Optically stimulated luminescence dating laboratory

Luminescence Dating Laboratory Department of Geography University of Georgia GGY Building, Room 3AS Athens, GA, 30602-2502 Phone : 706-542-2322/2354 FAX : 706-542-2388 Director: George A. Brook WEBSITE: University of Georgia Luminescence Dating Laboratory began operations in early 2002.The lab has produced more than 300 OSL ages (from 140 years to 120,000 years) for aeolian, fluvial, lacustrine, and marine sediments, as well as pottery, artifacts and secondary carbonate.This "dark (amber-light only) lab" contains rooms for sample storage, sample preparation, and OSL readers. This lab primarily serves UNL faculty and graduate students, but collaborative research is ongoing with colleagues from other institutions.We presently have a Daybreak TL/OSL Reader and a RISO OSL Reader, and emphasize the single-aliquot regenerative technique. As the OSL of a sediment is quickly lost when exposed to sunlight (tens of seconds) many sediments are bleached (lack an OSL signal) when deposited and buried.After deposition these sediments accumulate luminescence which can be measured allowing the age of burial to be determined.Through geologic time, quartz minerals accumulate a luminescence signal as ionizing radiation excites electrons within parent nuclei in the crystal lattice.A certain percent of the freed electrons become trapped in defects or holes in the crystal lattice of the quartz sand grain (referred to as luminescent centers) and accumulate over time (Aitken, 1998).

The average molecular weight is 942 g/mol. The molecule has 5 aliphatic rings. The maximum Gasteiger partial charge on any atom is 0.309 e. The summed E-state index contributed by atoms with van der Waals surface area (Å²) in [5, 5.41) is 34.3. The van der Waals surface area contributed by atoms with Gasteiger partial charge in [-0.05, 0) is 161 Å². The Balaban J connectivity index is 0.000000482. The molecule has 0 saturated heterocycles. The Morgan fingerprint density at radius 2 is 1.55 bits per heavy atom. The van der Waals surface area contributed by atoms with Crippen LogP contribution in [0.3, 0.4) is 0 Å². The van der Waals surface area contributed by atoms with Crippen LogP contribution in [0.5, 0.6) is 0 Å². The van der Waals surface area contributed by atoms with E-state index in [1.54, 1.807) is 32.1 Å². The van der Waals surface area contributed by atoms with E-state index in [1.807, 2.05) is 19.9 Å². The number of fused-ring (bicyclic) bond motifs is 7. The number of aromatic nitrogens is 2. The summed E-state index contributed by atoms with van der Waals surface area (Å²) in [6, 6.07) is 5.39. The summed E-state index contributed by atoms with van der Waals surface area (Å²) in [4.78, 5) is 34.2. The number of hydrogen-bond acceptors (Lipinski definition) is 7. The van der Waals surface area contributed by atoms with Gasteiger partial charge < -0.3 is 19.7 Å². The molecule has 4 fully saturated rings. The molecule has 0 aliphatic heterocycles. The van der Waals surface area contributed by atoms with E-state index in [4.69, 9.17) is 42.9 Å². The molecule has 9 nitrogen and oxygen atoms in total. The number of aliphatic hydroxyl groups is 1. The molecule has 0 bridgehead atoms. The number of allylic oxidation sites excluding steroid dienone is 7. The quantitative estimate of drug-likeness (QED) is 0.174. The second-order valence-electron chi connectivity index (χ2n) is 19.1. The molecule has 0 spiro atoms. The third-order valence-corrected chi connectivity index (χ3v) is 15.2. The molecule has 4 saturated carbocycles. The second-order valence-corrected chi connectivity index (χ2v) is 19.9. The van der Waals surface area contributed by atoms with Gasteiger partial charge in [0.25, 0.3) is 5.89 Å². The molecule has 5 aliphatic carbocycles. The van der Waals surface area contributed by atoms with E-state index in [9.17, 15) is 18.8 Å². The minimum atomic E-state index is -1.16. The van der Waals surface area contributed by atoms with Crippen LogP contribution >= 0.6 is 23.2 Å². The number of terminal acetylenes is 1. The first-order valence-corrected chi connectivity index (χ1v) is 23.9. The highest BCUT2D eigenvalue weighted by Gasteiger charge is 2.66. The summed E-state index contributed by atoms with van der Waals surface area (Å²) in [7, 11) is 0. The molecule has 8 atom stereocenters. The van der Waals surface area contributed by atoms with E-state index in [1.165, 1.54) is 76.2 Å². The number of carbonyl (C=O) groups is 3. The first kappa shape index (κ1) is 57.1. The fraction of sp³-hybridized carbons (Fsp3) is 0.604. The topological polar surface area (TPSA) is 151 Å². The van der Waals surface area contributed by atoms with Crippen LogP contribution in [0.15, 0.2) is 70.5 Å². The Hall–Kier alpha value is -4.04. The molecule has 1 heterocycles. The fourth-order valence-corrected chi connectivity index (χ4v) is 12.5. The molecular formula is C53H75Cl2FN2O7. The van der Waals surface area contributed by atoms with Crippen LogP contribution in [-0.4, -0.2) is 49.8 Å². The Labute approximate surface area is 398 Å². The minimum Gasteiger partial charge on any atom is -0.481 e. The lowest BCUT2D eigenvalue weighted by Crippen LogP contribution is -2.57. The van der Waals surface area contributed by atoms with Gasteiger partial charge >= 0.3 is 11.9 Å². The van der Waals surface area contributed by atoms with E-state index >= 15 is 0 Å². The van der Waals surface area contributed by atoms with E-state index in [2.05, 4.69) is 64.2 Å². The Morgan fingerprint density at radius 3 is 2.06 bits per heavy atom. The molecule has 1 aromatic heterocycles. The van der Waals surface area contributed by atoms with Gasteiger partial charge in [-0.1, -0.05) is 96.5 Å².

Luminescence dating, particularly using optically stimulated luminescence (OSL), is revolutionizing Quaternary and archaeological science because it allows dating of sediments and artifacts that perhaps 10 years ago could not be dated.

The School of Geography and the Environment, in association with the RLAHA Luminescence Dating Laboratory, Research Laboratory for Archaeology and the History of Art, houses a state of the art luminescence dating facility: the Oxford Luminescence Dating Laboratory (OLD).

Optically Stimulated Luminescence (OSL) dating has emerged within the last 20 years as a key Quaternary absolute dating tool, with a wide range of terrestrial and marine applications.

Within the School of Geography and the Environment, the OLD Laboratory provides support particularly for the Landscape Dynamics research cluster, with a specific focus on low latitude environment and climate change, geoarchaeology and geomorphology.

In addition our researchers continuously engage in efforts to improve and develop the methodology and to further advance our knowledge on the fundamental physical mechanisms underlying the dating method.

In order to relate the luminescence given off by the sample to an age, we first need to obtain the dose equivalent to the burial dose.

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